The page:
Weibolt said when the detox center closed there seemed to be no question in anyone’s mind that a new facility would reopen in the area. She asked what had changed.
Thiede said when Northern Pines responded to the county’s request for proposals to provide detox services, the assumption was the base line of area county customers would continue. But since the facility was no longer available, Houle said other counties began using alternate detox services and business began peeling away. Houle said the county needed data it could measure beyond anecdotal information to be able to evaluate the most cost effective way to provide the service.
The county budgeted $350,000 for detox in 2012 down from $388,000. Since the detox facility closed, the county reported average monthly costs were down significantly even with cost of transport taken into consideration. Houle said one of the issues is at what level is the public expense to provide the service locally.
Nystrom said after law enforcement was no longer vocal about concerns for detox services here and with declining use, it seemed the county’s solution of transport was working.
“This has been a very enlightening conversation,” Nystrom said. “We thought it was a great solution.”
Nystrom said they weren’t hearing anything urgent about the detox center until Wednesday.
Any downward trend in use of detox services will be short-lived, Henry said. He suggested talking to the ER directors from hospitals in Aitkin, Crosby, Little Falls and Staples. Franzen quoted statistics measure a 50 percent drop in detox use. But Neifert said that may be more about barriers to the service than a lack of need.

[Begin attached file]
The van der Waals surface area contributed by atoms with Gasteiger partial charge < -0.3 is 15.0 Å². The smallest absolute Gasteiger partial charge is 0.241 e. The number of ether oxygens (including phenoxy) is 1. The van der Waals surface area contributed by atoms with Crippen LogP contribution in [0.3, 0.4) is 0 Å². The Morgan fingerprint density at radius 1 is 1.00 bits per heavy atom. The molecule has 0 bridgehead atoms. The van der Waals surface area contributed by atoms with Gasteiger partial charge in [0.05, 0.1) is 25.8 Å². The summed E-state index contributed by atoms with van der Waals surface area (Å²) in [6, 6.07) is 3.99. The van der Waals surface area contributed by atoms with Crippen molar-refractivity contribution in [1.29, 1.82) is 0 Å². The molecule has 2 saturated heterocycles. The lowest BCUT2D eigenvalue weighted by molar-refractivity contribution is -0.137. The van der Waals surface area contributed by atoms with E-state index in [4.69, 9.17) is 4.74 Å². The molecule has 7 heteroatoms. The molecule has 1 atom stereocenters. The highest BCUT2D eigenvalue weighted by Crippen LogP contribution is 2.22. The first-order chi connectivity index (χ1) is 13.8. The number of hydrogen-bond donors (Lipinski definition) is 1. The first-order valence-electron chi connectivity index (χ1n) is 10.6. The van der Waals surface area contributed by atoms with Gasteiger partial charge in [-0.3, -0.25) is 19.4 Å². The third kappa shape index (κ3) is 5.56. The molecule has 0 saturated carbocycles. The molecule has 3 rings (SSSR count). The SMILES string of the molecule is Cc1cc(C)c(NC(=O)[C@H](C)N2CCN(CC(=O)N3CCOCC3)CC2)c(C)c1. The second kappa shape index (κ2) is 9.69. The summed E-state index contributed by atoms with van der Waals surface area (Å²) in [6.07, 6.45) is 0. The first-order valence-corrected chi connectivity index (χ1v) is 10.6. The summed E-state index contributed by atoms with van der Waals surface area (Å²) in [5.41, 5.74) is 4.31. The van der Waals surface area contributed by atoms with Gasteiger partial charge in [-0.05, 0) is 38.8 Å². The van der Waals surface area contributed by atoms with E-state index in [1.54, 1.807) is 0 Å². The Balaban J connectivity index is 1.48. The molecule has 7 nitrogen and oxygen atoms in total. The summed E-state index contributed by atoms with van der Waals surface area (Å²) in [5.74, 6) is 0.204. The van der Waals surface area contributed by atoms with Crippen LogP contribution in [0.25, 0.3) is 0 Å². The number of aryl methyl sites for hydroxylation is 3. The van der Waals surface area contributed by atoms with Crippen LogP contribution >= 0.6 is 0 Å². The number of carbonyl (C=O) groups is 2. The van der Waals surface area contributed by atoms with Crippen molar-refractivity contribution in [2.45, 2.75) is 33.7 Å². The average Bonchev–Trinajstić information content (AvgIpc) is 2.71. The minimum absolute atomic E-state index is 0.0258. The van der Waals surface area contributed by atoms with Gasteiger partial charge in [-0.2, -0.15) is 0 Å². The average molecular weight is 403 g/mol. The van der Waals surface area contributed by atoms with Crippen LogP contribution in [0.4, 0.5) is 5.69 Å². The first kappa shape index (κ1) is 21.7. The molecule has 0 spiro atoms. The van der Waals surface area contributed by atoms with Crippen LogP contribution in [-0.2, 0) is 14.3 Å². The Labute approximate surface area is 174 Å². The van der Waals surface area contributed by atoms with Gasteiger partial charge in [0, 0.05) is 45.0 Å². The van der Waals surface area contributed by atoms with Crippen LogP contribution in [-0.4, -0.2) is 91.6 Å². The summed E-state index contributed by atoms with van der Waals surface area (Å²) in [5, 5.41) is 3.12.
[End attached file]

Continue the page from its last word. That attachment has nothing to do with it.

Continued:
Houle told the group there was no lack of desire for a local detox service but the county has stopped short of taking the responsibility to make the business cash flow. But Houle asked what steps they should take next to advance the dialog.
Essentia Health was asked to send a representative to serve on the task force looking at the detox issue.
Franzen said the task force has talked a lot but hasn’t come up with a solution.
“This hasn’t been dropped but it hasn’t come to a conclusion either,” Franzen said.
For the hospital, Weibolt said they’ve felt out of the loop.
The county is required to offer detox services with licensing and strict medical criteria required, including 24-hour access to a doctor and nurse because alcohol withdrawal can have serious, even life-threatening side effects. Northern Pines Mental Health Center was selected to provide detox services after requests for proposals were sent out for a new provider.
The Crow Wing County Sheriff’s office is typically making the judgment calls on when people should be transported to a detox facility. Henry reported about half the people needing detox services come in with law enforcement and half arrive by ambulance or private vehicles.
The question remains whether use is down because there isn’t a facility. People who may have gone to detox may now be left in the care of family, friends or even acquaintances. Essentia Health staff said it’s hard to use something that no longer exists here.
The county and Essentia Health agreed to work with the task force to compile information.